Statistical analysis will be performed by the statistical software SAS v9.4 (SAS Institute, Cary, NC).
The descriptive significance level is throughout 5%, two-sided; all p values are to be interpreted as descriptive; and there is no adjustment for multiplicity.
There will be no planned interim analysis. The results of this study will facilitate a subsequent phase III trial.
Data Safety Monitoring Board
A Data and Safety Monitoring Board (DSMB) consisting of independent experts in the field of radiation oncology will monitor the recruitment, the reported (serious) adverse events, and the quality of data. The goal of the DSMB is to ensure that the study is executed according to current standards of good clinical praxis with focus on the safety interest of the patients. The DSMB will provide the principal investigator (PI) with recommendations regarding trial modification, continuation, or premature termination.
Regular study end
The estimated period of patient accrual is 4 years. The regular end of the treatment period for each patient is 2 to 3 weeks after initiation of radiation therapy (13 fractions, 5–6 fractions per week). The regular end of study participation for each patient is after a follow-up period of 12 months after surgery.
Premature study termination
Reasons for premature termination of the entire study are:
Unacceptable risks or toxicities (assessment by DSMB)
Occurrence of one toxicity of grade 5 or two consecutive grade 4 toxicities or five consecutive grade 3 toxicities unequivocally associated with the study therapy. The decision whether a toxicity equal or higher than grade 3 is associated with the study treatment is made by the DSMB
Furthermore, new scientific findings during the period of study incompatible with the study treatment
Individual reasons for premature study termination are serious events during the radiotherapy (grade 4 or 5) or the case that a patient withdraws consent.
Collection and management of trial-related data
All patient-related data are collected pseudonymously and allocated to individual patient numbers. The study data are gathered in form of case report forms. According to the German GCP-Regulation, all important trial documents will be archived for at least 10 years after the end of the trial. According to the German Radiation Protection Regulation (StrlSchV), the documentation of written informed consent including the patients’ consent for trial and the documentation of irradiation will be archived for at least 30 years. The Study Center at the Department of Radiation Oncology will be responsible for archiving all relevant data. The patients will be informed that the disease-associated data will be saved pseudonymously for scientific evaluation of the study results. The patient can request access to the saved data. Access to original files can be only granted by the principal investigator or commissioned by the state authorities. If the patient withdraws informed consent, the so far acquired data material will be destroyed if the patient does not agree with further use and analysis.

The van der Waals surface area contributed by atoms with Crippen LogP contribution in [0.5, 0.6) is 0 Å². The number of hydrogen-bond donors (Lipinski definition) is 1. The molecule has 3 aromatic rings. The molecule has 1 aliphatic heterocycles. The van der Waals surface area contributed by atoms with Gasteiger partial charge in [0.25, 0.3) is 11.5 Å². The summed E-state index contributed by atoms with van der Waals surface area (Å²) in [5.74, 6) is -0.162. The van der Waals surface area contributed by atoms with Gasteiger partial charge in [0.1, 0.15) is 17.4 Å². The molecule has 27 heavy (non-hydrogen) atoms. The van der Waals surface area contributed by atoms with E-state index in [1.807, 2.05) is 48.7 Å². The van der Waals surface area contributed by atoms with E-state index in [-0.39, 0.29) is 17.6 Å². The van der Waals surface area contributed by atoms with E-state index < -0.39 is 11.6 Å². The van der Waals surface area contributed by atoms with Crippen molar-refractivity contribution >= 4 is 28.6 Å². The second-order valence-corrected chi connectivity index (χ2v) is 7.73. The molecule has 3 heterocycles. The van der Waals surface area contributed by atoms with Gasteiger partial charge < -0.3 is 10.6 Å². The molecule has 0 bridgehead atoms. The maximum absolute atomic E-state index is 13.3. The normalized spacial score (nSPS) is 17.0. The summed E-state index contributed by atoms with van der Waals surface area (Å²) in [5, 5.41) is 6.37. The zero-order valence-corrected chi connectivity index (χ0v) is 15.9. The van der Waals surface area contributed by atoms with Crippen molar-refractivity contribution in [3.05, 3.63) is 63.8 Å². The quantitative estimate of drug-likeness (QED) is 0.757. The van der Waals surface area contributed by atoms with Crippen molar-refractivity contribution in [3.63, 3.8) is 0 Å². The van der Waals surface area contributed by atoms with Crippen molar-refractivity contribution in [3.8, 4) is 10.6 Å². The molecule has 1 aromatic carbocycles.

The trial is conducted in accordance with the Declaration of Helsinki (2008 version of the Declaration of Helsinki, adopted at the 59th WMA General Assembly, Seoul, October 2008) as well as with the guidelines of Good Clinical Practice (ICH-GCP: International Conference on Harmonization - Good Clinical Practice; May 1, 1996) in their current versions.
With the here presented study protocol, we hypothesize that a neoadjuvant hypofractionated particle radiotherapy with either protons or carbon ions is safe and feasible.
To date, the role of radiotherapy as an adjunct to surgery in the treatment of retroperitoneal sarcoma is controversial and several retrospective studies in favor or against radiotherapy have been published [16,17,18,19,20]. This discrepancy in comparison to extremity soft tissue sarcomas might lie in biologic differences and tumor-specific characteristic. However, in comparison to extremity sarcomas, radiotherapy of retroperitoneal sarcomas is technically more complex, steep dose fall offs to the adjacent organs at risk (small intestine, kidney, spinal cord) are required, and with conventional treatment techniques target volume coverage can be compromised in order to comply to the risk organ constrains. In the postoperative setting, which is included in many retrospective cohorts, these challenges are even more prominent and aggravated by difficulties in defining the postoperative tumor bed as a surrogate for microscopic residual disease and the required doses of 60–66 Gy are not reached in many cases. Despite the high grade of conformality of the modern photon techniques, toxicity equal or higher than grade 3 is seen in approximately 15% of patients before surgery and 33% of patients after surgery . The benefit of particles lies in the steeper dose gradients, which improve the chances of homogeneous target volume coverage and reduction of dose constraints considered relevant for, e.g., diarrhea as V40Gy < 124 cm3 , V15Gy < 275 cm3 . One previous plan comparison investigated the differences in neoadjuvant proton and photon radiotherapy. Protons showed reduced integral dose to the surrounding organs at risk, which might result in less gastrointestinal and genitourinary toxicity . However, this superior level of precision has special demands on treatment implementation. The dose distribution of particles is more sensitive to deviations from the planned anatomy. Small changes as positioning inaccuracies, variable fillings of hollow organs, or increased muscle tension can change the range and the position of dose in the patient. Neoadjuvant intensity-modulated proton therapy has been investigated in a phase I pilot study (n = 11), which showed only mild toxicity and no unexpected perioperative morbidity. In this study, a dose escalation was performed to the high-risk PTV from 60.2 Gy (RBE) up to 63 Gy (RBE) in 28 fractions as a simultaneous integrated boost. The average risk PTV received the fixed dose of 50.4 Gy (RBE) . Thus, further investigation of the dosimetric advantages of particles and their translation into clinical benefits is urgently required.